An ordinance is, in simple parlance, a law. Ordinances, however, are laws that are for Milton only and do not affect other cities or counties. Ordinances usually: amend, repeal or supplement the Code of Ordinances; provide zoning specifications; or appropriate money for specific purposes.
Only a vote by a quorum of City Council (at least four of the seven member group) at a publicly advertised meeting can approve or deny an ordinance. Once passed, they are enforceable by the city’s criminal and civil officers.
The Code of Ordinances is the collection of all of Milton’s laws searchable by anyone. It codifies and defines the laws by chapters. Milton’s online Code of Ordinances is updated quarterly with the laws passed since the last codification. However, you can see new ordinances using the site’s “Now” feature on the front page before they are codified.
A resolution is a formal expression of opinion or intention of the City Council. They are not laws and cannot be enforced as such. Because of that, resolutions are subject to a lesser level of formalized procedure and limited to addressing only certain matters.
Resolutions, like ordinances, must be voted on by a quorum of council during a publicly advertised meeting.
A proclamation is a way for City Council or the city as a whole to recognize special dates, achievements and more. They are usually given to civic groups or individuals whom council or the city believes deserve recognition. Anyone may be nominated for a proclamation. Simply contact your City Council representative to inquire about starting the process.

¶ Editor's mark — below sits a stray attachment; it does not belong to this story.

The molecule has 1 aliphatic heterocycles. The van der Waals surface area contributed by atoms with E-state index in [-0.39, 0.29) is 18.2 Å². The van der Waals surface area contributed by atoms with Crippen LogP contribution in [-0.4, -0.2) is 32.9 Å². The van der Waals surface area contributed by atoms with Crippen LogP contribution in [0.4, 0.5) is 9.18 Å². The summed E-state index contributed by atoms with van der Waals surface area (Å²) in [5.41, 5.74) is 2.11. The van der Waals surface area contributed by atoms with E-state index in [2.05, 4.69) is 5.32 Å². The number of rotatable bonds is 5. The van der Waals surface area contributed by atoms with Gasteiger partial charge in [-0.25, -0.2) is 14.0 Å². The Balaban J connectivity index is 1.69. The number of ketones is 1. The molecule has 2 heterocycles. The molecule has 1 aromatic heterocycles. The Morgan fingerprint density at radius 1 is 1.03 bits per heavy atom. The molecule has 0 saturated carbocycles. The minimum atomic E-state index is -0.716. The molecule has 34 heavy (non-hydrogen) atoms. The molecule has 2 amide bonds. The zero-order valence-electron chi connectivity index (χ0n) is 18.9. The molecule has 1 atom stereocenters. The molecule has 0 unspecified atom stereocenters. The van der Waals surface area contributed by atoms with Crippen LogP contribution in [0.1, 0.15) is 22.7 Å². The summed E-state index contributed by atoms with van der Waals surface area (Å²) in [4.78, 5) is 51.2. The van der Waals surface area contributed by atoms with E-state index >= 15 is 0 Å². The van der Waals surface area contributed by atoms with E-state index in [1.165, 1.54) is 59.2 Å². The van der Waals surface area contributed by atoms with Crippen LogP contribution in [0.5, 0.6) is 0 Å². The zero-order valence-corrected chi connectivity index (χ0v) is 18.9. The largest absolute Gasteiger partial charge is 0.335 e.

Executive sessions are held on an as-needed basis. When these meetings are required, the regular Council meeting is recessed while a quorum of City Council and staff meet to discuss sensitive topics.
By state law, executive sessions can only be called to discuss these topics: employee matters, pending litigation, future acquisition of real estate, staff meetings regarding investigative purposes, tax matters, inspection of physical facilities under the city’s jurisdiction and meetings with other governing bodies outside the jurisdiction of Milton during which no final action is taken. Once the executive session has concluded, City Council will re-enter Council Chambers to conclude the meeting, except in the last instance, where the meeting is outside the limits of Milton.
If any of the topics discussed require votes, the Mayor and City Council will call for the vote. Once voting occurs, if necessary, the regular council meeting is adjourned.